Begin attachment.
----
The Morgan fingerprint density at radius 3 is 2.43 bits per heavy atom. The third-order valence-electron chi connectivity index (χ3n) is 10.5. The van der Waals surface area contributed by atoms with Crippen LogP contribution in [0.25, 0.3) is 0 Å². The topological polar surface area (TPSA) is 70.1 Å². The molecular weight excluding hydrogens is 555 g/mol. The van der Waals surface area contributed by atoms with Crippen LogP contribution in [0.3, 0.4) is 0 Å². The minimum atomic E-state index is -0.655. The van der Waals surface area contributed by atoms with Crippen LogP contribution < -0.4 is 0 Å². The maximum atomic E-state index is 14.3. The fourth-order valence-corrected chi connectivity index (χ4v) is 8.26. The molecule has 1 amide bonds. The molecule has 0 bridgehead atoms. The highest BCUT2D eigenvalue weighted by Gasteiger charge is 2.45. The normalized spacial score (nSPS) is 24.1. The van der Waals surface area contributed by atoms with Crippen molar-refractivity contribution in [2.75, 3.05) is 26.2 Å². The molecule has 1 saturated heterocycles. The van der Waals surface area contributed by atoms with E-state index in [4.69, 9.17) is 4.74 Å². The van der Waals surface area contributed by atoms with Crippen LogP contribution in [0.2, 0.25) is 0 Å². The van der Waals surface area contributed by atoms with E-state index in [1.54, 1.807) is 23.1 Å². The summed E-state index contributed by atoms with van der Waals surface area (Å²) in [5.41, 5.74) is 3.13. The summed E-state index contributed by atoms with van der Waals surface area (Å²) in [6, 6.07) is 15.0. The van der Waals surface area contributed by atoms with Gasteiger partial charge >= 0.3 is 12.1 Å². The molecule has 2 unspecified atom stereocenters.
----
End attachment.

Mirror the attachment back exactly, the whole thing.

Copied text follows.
The Morgan fingerprint density at radius 3 is 2.43 bits per heavy atom. The third-order valence-electron chi connectivity index (χ3n) is 10.5. The van der Waals surface area contributed by atoms with Crippen LogP contribution in [0.25, 0.3) is 0 Å². The topological polar surface area (TPSA) is 70.1 Å². The molecular weight excluding hydrogens is 555 g/mol. The van der Waals surface area contributed by atoms with Crippen LogP contribution in [0.3, 0.4) is 0 Å². The minimum atomic E-state index is -0.655. The van der Waals surface area contributed by atoms with Crippen LogP contribution < -0.4 is 0 Å². The maximum atomic E-state index is 14.3. The fourth-order valence-corrected chi connectivity index (χ4v) is 8.26. The molecule has 1 amide bonds. The molecule has 0 bridgehead atoms. The highest BCUT2D eigenvalue weighted by Gasteiger charge is 2.45. The normalized spacial score (nSPS) is 24.1. The van der Waals surface area contributed by atoms with Crippen molar-refractivity contribution in [2.75, 3.05) is 26.2 Å². The molecule has 1 saturated heterocycles. The van der Waals surface area contributed by atoms with E-state index in [4.69, 9.17) is 4.74 Å². The van der Waals surface area contributed by atoms with Crippen LogP contribution in [0.2, 0.25) is 0 Å². The van der Waals surface area contributed by atoms with E-state index in [1.54, 1.807) is 23.1 Å². The summed E-state index contributed by atoms with van der Waals surface area (Å²) in [5.41, 5.74) is 3.13. The summed E-state index contributed by atoms with van der Waals surface area (Å²) in [6, 6.07) is 15.0. The van der Waals surface area contributed by atoms with Gasteiger partial charge >= 0.3 is 12.1 Å². The molecule has 2 unspecified atom stereocenters.